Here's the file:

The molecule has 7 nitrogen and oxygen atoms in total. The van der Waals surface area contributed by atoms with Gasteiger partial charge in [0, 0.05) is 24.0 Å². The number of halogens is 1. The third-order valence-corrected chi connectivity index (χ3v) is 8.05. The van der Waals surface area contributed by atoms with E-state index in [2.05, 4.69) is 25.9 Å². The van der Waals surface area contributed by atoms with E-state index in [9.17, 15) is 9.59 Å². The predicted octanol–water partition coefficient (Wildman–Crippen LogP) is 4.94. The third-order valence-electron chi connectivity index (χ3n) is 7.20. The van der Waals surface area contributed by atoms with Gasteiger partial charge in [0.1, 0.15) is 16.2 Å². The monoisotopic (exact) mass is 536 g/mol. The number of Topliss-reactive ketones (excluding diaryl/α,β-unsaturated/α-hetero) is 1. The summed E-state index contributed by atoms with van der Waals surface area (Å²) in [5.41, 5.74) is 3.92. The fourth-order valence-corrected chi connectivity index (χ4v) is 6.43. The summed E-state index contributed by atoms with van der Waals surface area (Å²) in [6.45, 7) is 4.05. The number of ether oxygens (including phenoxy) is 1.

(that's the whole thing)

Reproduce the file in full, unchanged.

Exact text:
The molecule has 7 nitrogen and oxygen atoms in total. The van der Waals surface area contributed by atoms with Gasteiger partial charge in [0, 0.05) is 24.0 Å². The number of halogens is 1. The third-order valence-corrected chi connectivity index (χ3v) is 8.05. The van der Waals surface area contributed by atoms with E-state index in [2.05, 4.69) is 25.9 Å². The van der Waals surface area contributed by atoms with E-state index in [9.17, 15) is 9.59 Å². The predicted octanol–water partition coefficient (Wildman–Crippen LogP) is 4.94. The third-order valence-electron chi connectivity index (χ3n) is 7.20. The van der Waals surface area contributed by atoms with Gasteiger partial charge in [0.1, 0.15) is 16.2 Å². The monoisotopic (exact) mass is 536 g/mol. The number of Topliss-reactive ketones (excluding diaryl/α,β-unsaturated/α-hetero) is 1. The summed E-state index contributed by atoms with van der Waals surface area (Å²) in [5.41, 5.74) is 3.92. The fourth-order valence-corrected chi connectivity index (χ4v) is 6.43. The summed E-state index contributed by atoms with van der Waals surface area (Å²) in [6.45, 7) is 4.05. The number of ether oxygens (including phenoxy) is 1.